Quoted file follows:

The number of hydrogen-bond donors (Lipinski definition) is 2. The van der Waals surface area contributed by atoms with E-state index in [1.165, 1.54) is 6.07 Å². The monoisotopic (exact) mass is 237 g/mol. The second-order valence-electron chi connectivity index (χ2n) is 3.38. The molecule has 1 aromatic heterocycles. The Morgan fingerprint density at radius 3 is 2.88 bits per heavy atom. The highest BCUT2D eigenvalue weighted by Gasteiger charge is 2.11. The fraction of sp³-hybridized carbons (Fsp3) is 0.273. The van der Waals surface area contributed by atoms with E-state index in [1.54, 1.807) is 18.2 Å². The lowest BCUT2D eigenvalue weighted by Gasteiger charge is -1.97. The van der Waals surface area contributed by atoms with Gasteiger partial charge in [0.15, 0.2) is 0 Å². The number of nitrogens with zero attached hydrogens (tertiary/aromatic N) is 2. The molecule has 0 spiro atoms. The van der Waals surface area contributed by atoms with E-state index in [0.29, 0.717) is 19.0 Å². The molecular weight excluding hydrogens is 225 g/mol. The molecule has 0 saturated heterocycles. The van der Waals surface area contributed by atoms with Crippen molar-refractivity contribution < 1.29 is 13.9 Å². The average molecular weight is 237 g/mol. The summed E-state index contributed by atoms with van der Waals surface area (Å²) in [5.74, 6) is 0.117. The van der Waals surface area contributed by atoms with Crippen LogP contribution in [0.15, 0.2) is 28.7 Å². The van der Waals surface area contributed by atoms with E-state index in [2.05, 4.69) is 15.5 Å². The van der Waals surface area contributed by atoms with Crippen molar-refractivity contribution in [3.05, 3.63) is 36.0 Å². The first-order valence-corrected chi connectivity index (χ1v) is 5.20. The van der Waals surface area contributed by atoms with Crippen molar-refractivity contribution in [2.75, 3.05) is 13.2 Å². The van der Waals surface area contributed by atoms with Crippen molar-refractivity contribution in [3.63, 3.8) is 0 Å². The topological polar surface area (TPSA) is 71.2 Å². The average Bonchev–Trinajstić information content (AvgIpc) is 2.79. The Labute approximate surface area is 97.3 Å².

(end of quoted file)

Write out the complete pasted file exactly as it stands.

The number of hydrogen-bond donors (Lipinski definition) is 2. The van der Waals surface area contributed by atoms with E-state index in [1.165, 1.54) is 6.07 Å². The monoisotopic (exact) mass is 237 g/mol. The second-order valence-electron chi connectivity index (χ2n) is 3.38. The molecule has 1 aromatic heterocycles. The Morgan fingerprint density at radius 3 is 2.88 bits per heavy atom. The highest BCUT2D eigenvalue weighted by Gasteiger charge is 2.11. The fraction of sp³-hybridized carbons (Fsp3) is 0.273. The van der Waals surface area contributed by atoms with E-state index in [1.54, 1.807) is 18.2 Å². The lowest BCUT2D eigenvalue weighted by Gasteiger charge is -1.97. The van der Waals surface area contributed by atoms with Gasteiger partial charge in [0.15, 0.2) is 0 Å². The number of nitrogens with zero attached hydrogens (tertiary/aromatic N) is 2. The molecule has 0 spiro atoms. The van der Waals surface area contributed by atoms with E-state index in [0.29, 0.717) is 19.0 Å². The molecular weight excluding hydrogens is 225 g/mol. The molecule has 0 saturated heterocycles. The van der Waals surface area contributed by atoms with Crippen molar-refractivity contribution < 1.29 is 13.9 Å². The average molecular weight is 237 g/mol. The summed E-state index contributed by atoms with van der Waals surface area (Å²) in [5.74, 6) is 0.117. The van der Waals surface area contributed by atoms with Crippen LogP contribution in [0.15, 0.2) is 28.7 Å². The van der Waals surface area contributed by atoms with E-state index in [2.05, 4.69) is 15.5 Å². The van der Waals surface area contributed by atoms with Crippen molar-refractivity contribution in [3.05, 3.63) is 36.0 Å². The first-order valence-corrected chi connectivity index (χ1v) is 5.20. The van der Waals surface area contributed by atoms with Crippen molar-refractivity contribution in [2.75, 3.05) is 13.2 Å². The van der Waals surface area contributed by atoms with Crippen molar-refractivity contribution in [3.63, 3.8) is 0 Å². The topological polar surface area (TPSA) is 71.2 Å². The average Bonchev–Trinajstić information content (AvgIpc) is 2.79. The Labute approximate surface area is 97.3 Å².